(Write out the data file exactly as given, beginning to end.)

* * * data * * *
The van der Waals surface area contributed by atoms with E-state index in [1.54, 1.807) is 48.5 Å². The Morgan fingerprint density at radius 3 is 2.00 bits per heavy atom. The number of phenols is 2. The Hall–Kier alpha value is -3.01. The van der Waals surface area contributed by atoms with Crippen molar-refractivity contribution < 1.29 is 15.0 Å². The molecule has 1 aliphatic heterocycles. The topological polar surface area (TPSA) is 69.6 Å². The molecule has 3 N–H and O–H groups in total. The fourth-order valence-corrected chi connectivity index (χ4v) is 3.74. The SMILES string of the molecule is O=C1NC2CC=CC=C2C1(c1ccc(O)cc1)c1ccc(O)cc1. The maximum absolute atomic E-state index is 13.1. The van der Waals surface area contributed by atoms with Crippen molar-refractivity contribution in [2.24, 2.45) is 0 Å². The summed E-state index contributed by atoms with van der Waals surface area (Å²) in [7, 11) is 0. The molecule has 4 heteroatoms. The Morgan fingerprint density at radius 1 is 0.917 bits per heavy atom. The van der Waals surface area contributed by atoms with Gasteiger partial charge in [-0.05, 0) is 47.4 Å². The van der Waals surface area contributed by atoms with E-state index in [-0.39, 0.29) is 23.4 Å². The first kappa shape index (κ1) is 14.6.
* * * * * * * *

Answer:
The van der Waals surface area contributed by atoms with E-state index in [1.54, 1.807) is 48.5 Å². The Morgan fingerprint density at radius 3 is 2.00 bits per heavy atom. The number of phenols is 2. The Hall–Kier alpha value is -3.01. The van der Waals surface area contributed by atoms with Crippen molar-refractivity contribution < 1.29 is 15.0 Å². The molecule has 1 aliphatic heterocycles. The topological polar surface area (TPSA) is 69.6 Å². The molecule has 3 N–H and O–H groups in total. The fourth-order valence-corrected chi connectivity index (χ4v) is 3.74. The SMILES string of the molecule is O=C1NC2CC=CC=C2C1(c1ccc(O)cc1)c1ccc(O)cc1. The maximum absolute atomic E-state index is 13.1. The van der Waals surface area contributed by atoms with Crippen molar-refractivity contribution in [2.24, 2.45) is 0 Å². The summed E-state index contributed by atoms with van der Waals surface area (Å²) in [7, 11) is 0. The molecule has 4 heteroatoms. The Morgan fingerprint density at radius 1 is 0.917 bits per heavy atom. The van der Waals surface area contributed by atoms with Gasteiger partial charge in [-0.05, 0) is 47.4 Å². The van der Waals surface area contributed by atoms with E-state index in [-0.39, 0.29) is 23.4 Å². The first kappa shape index (κ1) is 14.6.